Music: Even in the quietest moments

Angelou may be self-effacing about their music, but Nick Coleman believes it is worth shouting about
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Indy Lifestyle Online
Sometimes the sweetest music is born out of small adversity. I'm standing in a dingy room in an ancient flat above shops in Wymondham, a market town outside Norwich. The ceiling is low, the floor uneven, and there are black beams to crack your head on. There is no furniture to speak of, only amplifiers and microphone stands and a drum kit. The walls are dotted with photographs. A lot of them are snapshots of people who are evidently friends cuddling, leaning back, smiling into the lens in scruffy clothes.

I'm leaning against the doorpost and listening to Angelou, a group, play a song entitled "Humble". I can't really hear the words because the acoustic in the room, though pleasantly mellow (due, no doubt, to the juice in wattle and daub), is a bit opaque. However, the music is lovely. It has a rippling, buoyant quality to it, its tune bobbing on rivulets of electric arpeggios. There is something unresolved about its structure. It sounds as if it could happily go on for ages, becoming lighter and more fluent with every minute that passes, until you can't hear it at all.

Contrarily, the singer looks tense as she sings. The voice is certain, the face is drawn. We're too close and the room is too small. At the end, I don't know whether to clap, and she doesn't know whether to look at me. So, we compromise. After a short pause, I say: "That was really, really nice." She smirks, jerks her neck involuntarily, mutters "oh... well... 'anks", and looks at the guitarist, who is fiddling with her settings. The bass player and drummer smile weakly and look at the floor. I wonder to what degree social unease has been the engine of the best English music.

Holly Lerski, the singer and songwriter, and Jo Baker, the guitarist, have been doodling around with guitars and songs for years. Their first gig was at Wymondham youth club when they were still at school. "We were both quite good, weren't we? For our ages." They were both into The Stranglers at the time.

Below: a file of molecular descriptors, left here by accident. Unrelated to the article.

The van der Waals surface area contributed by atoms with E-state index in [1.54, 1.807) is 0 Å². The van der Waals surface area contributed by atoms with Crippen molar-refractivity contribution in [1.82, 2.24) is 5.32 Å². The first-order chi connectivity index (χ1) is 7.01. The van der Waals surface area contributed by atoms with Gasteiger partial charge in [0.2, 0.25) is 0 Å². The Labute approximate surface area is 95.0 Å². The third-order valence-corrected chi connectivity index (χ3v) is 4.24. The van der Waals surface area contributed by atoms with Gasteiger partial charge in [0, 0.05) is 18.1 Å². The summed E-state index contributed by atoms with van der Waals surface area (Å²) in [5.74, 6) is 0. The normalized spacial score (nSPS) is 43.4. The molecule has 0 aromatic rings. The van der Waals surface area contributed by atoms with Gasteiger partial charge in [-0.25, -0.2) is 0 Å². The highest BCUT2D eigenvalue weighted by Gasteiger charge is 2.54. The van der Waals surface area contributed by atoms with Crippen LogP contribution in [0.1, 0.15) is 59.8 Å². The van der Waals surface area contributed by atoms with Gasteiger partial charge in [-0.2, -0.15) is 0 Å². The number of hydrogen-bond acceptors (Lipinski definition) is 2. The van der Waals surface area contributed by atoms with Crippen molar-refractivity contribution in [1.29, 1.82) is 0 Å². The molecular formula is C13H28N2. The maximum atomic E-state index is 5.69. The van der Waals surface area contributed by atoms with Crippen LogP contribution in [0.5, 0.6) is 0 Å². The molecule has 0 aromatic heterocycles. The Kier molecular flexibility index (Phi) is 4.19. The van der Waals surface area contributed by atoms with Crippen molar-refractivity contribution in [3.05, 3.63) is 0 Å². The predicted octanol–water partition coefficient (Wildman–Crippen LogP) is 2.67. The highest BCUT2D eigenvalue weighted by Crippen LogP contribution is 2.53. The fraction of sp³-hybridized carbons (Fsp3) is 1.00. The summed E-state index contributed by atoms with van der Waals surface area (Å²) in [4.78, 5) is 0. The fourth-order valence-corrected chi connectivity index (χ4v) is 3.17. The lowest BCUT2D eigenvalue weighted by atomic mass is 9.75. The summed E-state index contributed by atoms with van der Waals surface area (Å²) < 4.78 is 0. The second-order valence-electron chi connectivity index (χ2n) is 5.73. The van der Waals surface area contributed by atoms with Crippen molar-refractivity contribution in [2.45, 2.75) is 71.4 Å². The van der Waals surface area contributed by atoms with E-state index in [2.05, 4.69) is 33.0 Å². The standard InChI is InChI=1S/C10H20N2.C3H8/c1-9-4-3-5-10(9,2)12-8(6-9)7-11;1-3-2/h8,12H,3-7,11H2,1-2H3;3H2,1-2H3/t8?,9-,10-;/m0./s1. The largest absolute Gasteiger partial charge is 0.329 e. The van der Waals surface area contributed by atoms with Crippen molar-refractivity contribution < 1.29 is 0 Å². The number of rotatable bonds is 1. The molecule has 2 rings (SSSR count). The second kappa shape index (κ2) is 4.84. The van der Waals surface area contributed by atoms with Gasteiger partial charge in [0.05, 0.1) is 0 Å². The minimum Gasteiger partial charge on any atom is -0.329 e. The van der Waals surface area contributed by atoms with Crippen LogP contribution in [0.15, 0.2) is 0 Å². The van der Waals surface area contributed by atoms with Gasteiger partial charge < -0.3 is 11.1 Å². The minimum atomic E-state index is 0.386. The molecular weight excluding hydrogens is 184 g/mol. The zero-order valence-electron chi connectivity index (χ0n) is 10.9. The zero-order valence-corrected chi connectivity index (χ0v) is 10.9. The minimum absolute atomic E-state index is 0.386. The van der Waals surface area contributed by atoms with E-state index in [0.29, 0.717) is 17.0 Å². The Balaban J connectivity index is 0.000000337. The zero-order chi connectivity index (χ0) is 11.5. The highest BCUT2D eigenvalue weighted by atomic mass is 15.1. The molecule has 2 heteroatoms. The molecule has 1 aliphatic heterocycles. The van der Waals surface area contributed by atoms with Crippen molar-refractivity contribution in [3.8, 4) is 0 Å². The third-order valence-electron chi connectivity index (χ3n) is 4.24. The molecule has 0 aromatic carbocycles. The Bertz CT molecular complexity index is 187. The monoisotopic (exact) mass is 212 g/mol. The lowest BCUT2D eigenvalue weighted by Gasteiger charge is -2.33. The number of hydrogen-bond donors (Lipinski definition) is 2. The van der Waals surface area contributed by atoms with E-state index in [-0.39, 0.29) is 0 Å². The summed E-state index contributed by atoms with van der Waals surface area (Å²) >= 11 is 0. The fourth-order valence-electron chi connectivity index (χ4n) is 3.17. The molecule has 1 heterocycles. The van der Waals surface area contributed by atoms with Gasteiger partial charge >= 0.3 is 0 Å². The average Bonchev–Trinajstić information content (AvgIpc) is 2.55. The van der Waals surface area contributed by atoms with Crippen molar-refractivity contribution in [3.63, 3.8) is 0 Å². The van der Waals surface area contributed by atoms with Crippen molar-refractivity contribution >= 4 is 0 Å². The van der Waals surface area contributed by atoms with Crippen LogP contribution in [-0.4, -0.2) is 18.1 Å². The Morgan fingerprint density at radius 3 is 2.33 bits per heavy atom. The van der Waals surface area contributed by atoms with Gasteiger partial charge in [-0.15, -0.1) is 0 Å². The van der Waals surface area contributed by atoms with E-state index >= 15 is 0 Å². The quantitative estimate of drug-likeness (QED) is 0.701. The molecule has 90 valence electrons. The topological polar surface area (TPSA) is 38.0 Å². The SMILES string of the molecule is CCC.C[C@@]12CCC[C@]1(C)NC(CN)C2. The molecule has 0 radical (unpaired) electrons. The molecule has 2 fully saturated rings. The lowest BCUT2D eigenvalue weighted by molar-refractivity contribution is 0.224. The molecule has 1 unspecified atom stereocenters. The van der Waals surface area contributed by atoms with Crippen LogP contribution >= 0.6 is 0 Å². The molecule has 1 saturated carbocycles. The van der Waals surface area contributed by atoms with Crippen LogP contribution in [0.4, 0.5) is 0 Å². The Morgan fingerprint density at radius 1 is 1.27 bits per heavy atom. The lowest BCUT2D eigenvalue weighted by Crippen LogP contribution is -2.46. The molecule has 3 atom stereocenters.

But there is not a trace of The Stranglers in the way Angelou sound. Lerski's songs are finely structured, elegantly poetic, semi-acoustic layers of the sort Sandy Denny might have liked to sing. Some have narrative elements to them - "The Mermaid Girl", for example, is addressed to a Soho stripper, "a seafood delicacy in a pink lobster cage". Most express the slippery contingencies of love, memory, fidelity and nature; all of them have rich tunes.

Angelou's album, Automiracles (just out on Norwich label Haven), is the best debut of its kind since Eddie Reader's Mirmama. Indeed, there is an argument that says you can go further back than that even, to The Sundays' first effort, Reading Writing & Arithmetic. Angelou's music is similarly English in the sense that its romanticism is localised: in smells, in objects, in the smallness of everyday events isolated by the passionately listless eye.

Lerski says she fell in love with the Beatles as a very small girl: songs such as "Ticket To Ride", "Yesterday", "Eleanor Rigby", but not "Yellow Submarine" and "Get By With a Little Help From My Friends". Led Zeppelin followed, in due course, for "the way they sounded so organic". She also says that she's known she is a lesbian since she was six. "I thought I'd grow out of it but never did."

She registered every Beatles love song personally and had no difficulty in investing the objects of Lennon and McCartney's passion with her own. Her love songs are just as universal; she does not write to a political agenda.

Baker, a "lifelong misfit", came out only relatively recently, four years ago. She says, with a self-effacing chuckle, that she always wanted to be a pop star. Did she ever fantasise about being another person? "I think I am another person," she says. Her guitar hero is "big" Dave Gilmour: "It's the ease in his playing, the way he makes the guitar sing like a voice."

Drummer Phil Di Palma joined Lerski and Baker a couple of years back, bassist Chris Evans "a couple of minutes ago". Their job, to paraphrase Di Palma, is to continue the words of the songs by other means, in his case by playing with bare hands when he feels the call.

They offer to play requests in Baker's dun-coloured flat-cum-studio. I say, play what you want to play. So, they do a new song called "Fall". Like "Humble", it is strangely buoyant, without obvious underpinnings, and the music seems to collect around Lerski's words like steam. This time I clap, which sounds pathetic. "That was really, really, really nice," I say to compensate. "oh... um... uh... 'anks," says Holly, fiddling with the neck of her guitar and looking round at the other members of the group. "Actually, to be honest, I don't think we've played it as well as that before."

Angelou's 'Automiracles' is out now on Haven Records.

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